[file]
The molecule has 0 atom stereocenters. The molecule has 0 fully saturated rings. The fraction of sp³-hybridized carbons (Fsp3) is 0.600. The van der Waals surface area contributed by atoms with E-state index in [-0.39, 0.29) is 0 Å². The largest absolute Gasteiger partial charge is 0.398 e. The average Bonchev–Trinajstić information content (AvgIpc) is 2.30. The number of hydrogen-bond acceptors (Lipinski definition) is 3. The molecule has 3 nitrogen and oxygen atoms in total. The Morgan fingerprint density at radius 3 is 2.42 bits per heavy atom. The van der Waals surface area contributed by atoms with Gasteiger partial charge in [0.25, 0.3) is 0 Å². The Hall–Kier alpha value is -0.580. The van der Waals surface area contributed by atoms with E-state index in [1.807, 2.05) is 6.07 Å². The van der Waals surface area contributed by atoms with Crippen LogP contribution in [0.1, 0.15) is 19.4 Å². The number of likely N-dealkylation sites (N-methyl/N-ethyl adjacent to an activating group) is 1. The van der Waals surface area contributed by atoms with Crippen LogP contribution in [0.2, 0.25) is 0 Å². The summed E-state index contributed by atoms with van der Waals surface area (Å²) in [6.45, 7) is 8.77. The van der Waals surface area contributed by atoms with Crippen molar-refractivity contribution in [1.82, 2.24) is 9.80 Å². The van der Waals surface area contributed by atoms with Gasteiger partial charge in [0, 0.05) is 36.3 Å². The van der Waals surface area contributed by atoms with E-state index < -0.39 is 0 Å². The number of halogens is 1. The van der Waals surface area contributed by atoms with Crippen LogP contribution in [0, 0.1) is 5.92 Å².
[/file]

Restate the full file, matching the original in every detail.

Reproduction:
The molecule has 0 atom stereocenters. The molecule has 0 fully saturated rings. The fraction of sp³-hybridized carbons (Fsp3) is 0.600. The van der Waals surface area contributed by atoms with E-state index in [-0.39, 0.29) is 0 Å². The largest absolute Gasteiger partial charge is 0.398 e. The average Bonchev–Trinajstić information content (AvgIpc) is 2.30. The number of hydrogen-bond acceptors (Lipinski definition) is 3. The molecule has 3 nitrogen and oxygen atoms in total. The Morgan fingerprint density at radius 3 is 2.42 bits per heavy atom. The van der Waals surface area contributed by atoms with Gasteiger partial charge in [0.25, 0.3) is 0 Å². The Hall–Kier alpha value is -0.580. The van der Waals surface area contributed by atoms with E-state index in [1.807, 2.05) is 6.07 Å². The van der Waals surface area contributed by atoms with Crippen LogP contribution in [0.1, 0.15) is 19.4 Å². The number of likely N-dealkylation sites (N-methyl/N-ethyl adjacent to an activating group) is 1. The van der Waals surface area contributed by atoms with Crippen LogP contribution in [0.2, 0.25) is 0 Å². The summed E-state index contributed by atoms with van der Waals surface area (Å²) in [6.45, 7) is 8.77. The van der Waals surface area contributed by atoms with Crippen molar-refractivity contribution in [1.82, 2.24) is 9.80 Å². The van der Waals surface area contributed by atoms with Gasteiger partial charge in [0, 0.05) is 36.3 Å². The van der Waals surface area contributed by atoms with E-state index < -0.39 is 0 Å². The number of halogens is 1. The van der Waals surface area contributed by atoms with Crippen LogP contribution in [0, 0.1) is 5.92 Å².